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In the wake of the 9/11 violence, most Americans were wise enough to realize that the terrorist atrocities had nothing to do with Hamid, in his skullcap, who runs the grocery store around the corner, while all the Muslims I knew grieved as if the losses were their own. Yet many people wondered why America had provoked such animosity. Traveling to Bolivia, Vietnam, India and many other countries in the months since the attacks, I have been sobered to see the words U.S. OUT OF AFGHANISTAN! scrawled across the walls of an elegant colonial building in the Andes (while a shoeshine boy down the street told me he longed to come to America to help fight terrorists). In many closed or impoverished countries, meeting Americans is the only way the people can learn that America is not the "axis of evil"--a George W. Bush phrase that some foreigners have turned back on the U.S.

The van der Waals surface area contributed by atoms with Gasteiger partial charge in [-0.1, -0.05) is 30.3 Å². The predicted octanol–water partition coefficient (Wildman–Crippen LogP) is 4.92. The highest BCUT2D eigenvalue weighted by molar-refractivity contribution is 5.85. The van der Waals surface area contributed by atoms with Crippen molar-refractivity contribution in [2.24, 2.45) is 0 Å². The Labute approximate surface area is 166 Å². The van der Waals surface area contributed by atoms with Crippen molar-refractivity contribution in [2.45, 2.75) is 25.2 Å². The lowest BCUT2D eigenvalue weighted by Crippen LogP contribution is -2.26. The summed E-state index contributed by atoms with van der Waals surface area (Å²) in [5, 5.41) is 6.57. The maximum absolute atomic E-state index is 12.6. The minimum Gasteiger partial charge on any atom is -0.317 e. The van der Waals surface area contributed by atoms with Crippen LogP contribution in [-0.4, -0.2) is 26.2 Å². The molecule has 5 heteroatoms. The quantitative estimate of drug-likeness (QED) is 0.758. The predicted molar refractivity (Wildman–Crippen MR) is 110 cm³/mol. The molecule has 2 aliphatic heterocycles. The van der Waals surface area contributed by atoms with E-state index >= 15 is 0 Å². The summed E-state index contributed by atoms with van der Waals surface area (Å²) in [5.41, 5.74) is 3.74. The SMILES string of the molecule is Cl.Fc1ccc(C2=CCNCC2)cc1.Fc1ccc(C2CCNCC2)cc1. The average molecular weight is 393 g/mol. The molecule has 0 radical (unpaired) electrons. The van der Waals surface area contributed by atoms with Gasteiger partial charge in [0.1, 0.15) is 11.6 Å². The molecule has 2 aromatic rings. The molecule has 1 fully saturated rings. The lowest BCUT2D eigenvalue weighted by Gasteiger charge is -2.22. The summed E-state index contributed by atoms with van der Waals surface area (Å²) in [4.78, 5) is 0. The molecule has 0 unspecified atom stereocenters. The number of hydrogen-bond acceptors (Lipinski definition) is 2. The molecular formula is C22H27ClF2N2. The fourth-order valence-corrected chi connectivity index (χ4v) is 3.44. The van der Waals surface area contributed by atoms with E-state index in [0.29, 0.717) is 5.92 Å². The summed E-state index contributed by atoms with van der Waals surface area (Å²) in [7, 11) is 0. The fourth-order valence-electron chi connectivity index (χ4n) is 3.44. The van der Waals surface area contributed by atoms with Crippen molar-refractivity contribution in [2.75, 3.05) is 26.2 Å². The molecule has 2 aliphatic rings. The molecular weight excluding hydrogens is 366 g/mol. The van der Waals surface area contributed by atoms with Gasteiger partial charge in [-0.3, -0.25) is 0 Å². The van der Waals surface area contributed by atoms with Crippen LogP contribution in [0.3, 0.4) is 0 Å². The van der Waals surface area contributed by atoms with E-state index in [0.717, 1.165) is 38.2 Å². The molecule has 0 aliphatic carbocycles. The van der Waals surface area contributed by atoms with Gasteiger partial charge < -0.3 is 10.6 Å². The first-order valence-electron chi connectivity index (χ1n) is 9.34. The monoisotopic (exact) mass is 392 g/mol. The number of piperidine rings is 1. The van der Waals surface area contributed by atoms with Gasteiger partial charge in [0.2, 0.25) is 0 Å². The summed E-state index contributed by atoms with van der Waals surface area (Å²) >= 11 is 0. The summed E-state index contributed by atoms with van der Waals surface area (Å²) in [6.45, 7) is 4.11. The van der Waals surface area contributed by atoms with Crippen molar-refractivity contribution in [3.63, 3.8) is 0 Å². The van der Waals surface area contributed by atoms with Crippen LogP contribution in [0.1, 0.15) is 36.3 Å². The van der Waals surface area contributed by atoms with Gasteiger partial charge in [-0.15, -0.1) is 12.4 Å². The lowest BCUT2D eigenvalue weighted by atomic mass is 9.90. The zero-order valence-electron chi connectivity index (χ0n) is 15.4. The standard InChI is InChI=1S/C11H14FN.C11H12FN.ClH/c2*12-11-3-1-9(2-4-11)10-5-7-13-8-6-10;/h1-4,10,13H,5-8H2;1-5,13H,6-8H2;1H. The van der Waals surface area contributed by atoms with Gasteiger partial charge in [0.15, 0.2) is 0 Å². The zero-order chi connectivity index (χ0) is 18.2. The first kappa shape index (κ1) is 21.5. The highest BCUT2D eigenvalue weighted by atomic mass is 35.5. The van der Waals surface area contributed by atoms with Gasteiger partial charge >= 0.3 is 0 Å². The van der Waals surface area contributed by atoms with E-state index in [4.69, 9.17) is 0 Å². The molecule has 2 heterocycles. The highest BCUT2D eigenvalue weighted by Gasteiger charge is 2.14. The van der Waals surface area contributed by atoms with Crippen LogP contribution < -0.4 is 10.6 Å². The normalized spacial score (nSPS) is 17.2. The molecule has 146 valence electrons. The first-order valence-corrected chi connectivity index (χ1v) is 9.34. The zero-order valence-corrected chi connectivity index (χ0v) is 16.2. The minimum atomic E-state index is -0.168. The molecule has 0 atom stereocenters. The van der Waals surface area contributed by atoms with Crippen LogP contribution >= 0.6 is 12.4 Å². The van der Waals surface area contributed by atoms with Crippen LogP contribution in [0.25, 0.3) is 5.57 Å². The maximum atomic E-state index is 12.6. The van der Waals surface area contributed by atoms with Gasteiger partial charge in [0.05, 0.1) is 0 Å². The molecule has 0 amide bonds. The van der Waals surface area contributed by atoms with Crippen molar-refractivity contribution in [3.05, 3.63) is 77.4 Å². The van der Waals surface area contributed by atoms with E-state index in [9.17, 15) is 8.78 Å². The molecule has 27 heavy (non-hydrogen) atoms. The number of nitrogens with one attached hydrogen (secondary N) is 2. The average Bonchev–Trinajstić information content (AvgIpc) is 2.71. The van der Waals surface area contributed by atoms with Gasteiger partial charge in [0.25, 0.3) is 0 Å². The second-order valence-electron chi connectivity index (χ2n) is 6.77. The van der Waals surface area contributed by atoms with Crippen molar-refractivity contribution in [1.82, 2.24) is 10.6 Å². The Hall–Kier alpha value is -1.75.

In some ways, Sept. 11 was a harrowing reminder of how truly we all live in the same neighborhood now, even if the differences and distances between us remain as great as ever. In any neighborhood, it is the people who keep their doors locked and their curtains drawn who are the truly menacing ones. One of the difficult things about the events of last fall was how powerless most people felt as they watched the destruction onscreen. Many of us, in fact, do have the power, however small, to take the first step toward real communication--by going to Beijing, or Mexico City, or, best of all, Damascus.